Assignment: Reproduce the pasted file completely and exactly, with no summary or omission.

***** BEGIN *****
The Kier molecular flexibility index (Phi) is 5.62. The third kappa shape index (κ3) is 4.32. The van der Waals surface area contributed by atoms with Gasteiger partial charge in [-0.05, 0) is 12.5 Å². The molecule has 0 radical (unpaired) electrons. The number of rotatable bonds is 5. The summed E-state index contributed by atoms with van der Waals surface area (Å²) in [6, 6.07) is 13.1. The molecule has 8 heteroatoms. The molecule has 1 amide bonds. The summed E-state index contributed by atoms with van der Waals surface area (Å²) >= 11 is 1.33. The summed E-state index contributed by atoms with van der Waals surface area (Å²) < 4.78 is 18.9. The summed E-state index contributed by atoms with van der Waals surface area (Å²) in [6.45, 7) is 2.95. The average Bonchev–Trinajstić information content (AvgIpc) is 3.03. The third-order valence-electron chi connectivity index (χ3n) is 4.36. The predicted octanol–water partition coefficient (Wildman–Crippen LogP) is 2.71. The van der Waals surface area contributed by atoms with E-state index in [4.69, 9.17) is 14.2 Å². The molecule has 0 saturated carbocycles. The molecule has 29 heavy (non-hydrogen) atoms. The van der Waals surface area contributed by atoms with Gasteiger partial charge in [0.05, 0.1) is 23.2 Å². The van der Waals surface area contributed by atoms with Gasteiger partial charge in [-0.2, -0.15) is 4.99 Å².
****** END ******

The Kier molecular flexibility index (Phi) is 5.62. The third kappa shape index (κ3) is 4.32. The van der Waals surface area contributed by atoms with Gasteiger partial charge in [-0.05, 0) is 12.5 Å². The molecule has 0 radical (unpaired) electrons. The number of rotatable bonds is 5. The summed E-state index contributed by atoms with van der Waals surface area (Å²) in [6, 6.07) is 13.1. The molecule has 8 heteroatoms. The molecule has 1 amide bonds. The summed E-state index contributed by atoms with van der Waals surface area (Å²) >= 11 is 1.33. The summed E-state index contributed by atoms with van der Waals surface area (Å²) < 4.78 is 18.9. The summed E-state index contributed by atoms with van der Waals surface area (Å²) in [6.45, 7) is 2.95. The average Bonchev–Trinajstić information content (AvgIpc) is 3.03. The third-order valence-electron chi connectivity index (χ3n) is 4.36. The predicted octanol–water partition coefficient (Wildman–Crippen LogP) is 2.71. The van der Waals surface area contributed by atoms with E-state index in [4.69, 9.17) is 14.2 Å². The molecule has 0 saturated carbocycles. The molecule has 29 heavy (non-hydrogen) atoms. The van der Waals surface area contributed by atoms with Gasteiger partial charge in [0.05, 0.1) is 23.2 Å². The van der Waals surface area contributed by atoms with Gasteiger partial charge in [-0.2, -0.15) is 4.99 Å².